--Nearly 60% of enrollees in ACA-compliant exchange health plans this year were previously uninsured--most of them for two years or more. (Source: Kaiser Family Foundation.)
--Obamacare cut costs for buyers eligible for subsidies by an average of 76% compared with non-subsidized premiums. More than 80% of buyers are eligible for government subsidies, and for them the average premium is $82 a month. (Source: Department of Health and Human Services.)
--Most people can save money by choosing plans offering narrower provider networks, and there's "no meaningful" difference in health outcomes between plans with narrow hospital networks and those offering broader networks. (Source: McKinsey & Co.)
--Projected rate increases for 2015 are coming in well below expectations. Anthem Blue Cross rates will rise by less than 10% next year, about in line with health plan rate increases in the individual market in the pre-ACA era. (Source: Anthem Blue Cross.)
Here's the Republican approach to these trends. On Thursday, Sens. Orrin Hatch, R-Utah, and Charles Grassley, R-Iowa, issued a report attacking the administration for its botched rollout of Healthcare.gov. That happened eight months ago, and in the end didn't seem to affect overall enrollments. Is that all they've got?
Critics' assertions that the act would produce eye-popping premium increases were based often on numerical magic tricks. The conservative Manhattan Institute released a study alleging that Obamacare increased premiums 49%.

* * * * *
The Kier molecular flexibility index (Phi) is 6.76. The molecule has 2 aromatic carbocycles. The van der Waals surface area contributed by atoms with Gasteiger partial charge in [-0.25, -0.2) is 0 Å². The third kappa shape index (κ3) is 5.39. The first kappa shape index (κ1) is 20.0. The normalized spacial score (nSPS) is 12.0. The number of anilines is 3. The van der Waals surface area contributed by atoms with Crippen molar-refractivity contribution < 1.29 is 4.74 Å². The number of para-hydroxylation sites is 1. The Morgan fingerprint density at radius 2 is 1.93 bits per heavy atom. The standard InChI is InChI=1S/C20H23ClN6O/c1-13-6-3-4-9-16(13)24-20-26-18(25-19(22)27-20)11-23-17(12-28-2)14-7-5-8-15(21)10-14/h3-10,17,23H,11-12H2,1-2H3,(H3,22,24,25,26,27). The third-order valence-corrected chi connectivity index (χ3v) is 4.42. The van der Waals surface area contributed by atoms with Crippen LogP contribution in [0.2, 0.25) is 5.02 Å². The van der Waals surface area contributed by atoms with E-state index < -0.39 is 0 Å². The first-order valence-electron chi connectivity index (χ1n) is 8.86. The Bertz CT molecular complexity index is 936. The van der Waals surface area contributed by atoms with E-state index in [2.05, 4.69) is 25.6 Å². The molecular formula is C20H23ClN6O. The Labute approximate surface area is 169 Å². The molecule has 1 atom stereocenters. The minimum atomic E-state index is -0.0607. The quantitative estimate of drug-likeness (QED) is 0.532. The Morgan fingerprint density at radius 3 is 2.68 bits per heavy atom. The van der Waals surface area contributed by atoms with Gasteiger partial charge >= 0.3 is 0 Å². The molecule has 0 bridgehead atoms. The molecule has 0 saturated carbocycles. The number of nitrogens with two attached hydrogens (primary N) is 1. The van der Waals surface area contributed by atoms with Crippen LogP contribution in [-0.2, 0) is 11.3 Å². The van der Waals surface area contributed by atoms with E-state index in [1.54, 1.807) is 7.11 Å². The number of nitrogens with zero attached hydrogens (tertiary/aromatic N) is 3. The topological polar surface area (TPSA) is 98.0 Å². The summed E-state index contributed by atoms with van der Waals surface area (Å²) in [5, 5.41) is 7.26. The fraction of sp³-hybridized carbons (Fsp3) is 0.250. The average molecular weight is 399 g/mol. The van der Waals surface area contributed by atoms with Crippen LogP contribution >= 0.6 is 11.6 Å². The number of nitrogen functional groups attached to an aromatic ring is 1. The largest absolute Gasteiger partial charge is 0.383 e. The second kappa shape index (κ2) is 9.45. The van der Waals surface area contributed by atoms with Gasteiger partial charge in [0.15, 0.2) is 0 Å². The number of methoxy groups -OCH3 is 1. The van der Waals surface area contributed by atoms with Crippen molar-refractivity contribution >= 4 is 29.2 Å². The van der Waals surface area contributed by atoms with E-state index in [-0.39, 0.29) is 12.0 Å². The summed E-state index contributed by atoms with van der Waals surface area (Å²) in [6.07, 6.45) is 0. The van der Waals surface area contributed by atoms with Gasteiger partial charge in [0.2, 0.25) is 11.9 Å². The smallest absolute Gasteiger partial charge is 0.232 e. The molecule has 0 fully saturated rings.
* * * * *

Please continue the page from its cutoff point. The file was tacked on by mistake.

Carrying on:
But as expert ACA-tracker Charles Gaba spotted, the study cited unsubsidized premiums, which obviously don't reflect what most customers are paying. It also incorporated into its analysis pre-Obamacare "mini-med" junk plans, which weren't health insurance at all--they were just discount cards that might cut the price of a doctor visit or a prescription, but did nothing in the case of hospital stays or serious medical procedures. Comparing average costs of these bogus health plans to the real coverage required by the ACA, even at the minimum levels, is the essence of putting your thumb on the scale.
Of course, the narrowing of provider networks by health insurers aiming to lower costs is a decades-old trend. McKinsey found that broad networks were available to 90% of eligible buyers of ACA plans, though at premiums 13% to 17% higher on average than those charged for narrower networks. The key fact is that McKinsey found "no meaningful performance difference" in Medicare and Medicaid metrics on medical outcomes, patient experience or clinical processes between the broad and narrow networks.
None of this is to suggest that the ACA is perfect, but no one said it would be in its first months. Among other flaws to be worked out is that doctor networks offered by insurers may be narrower than required. As my colleague Chad Terhune reports, California insurance regulators have launched an investigation of complaints against Anthem and Blue Shield on that score. That's as it should be; the existence of Obamacare isn't a guarantee that insurance carriers won't try to squeeze costs to the breaking point, and regulators shouldn't stop watching them like hawks.
But on the general proposition of whether Obamacare has or hasn't worked, the figures are in, and they show that it has changed American healthcare dramatically, for the better.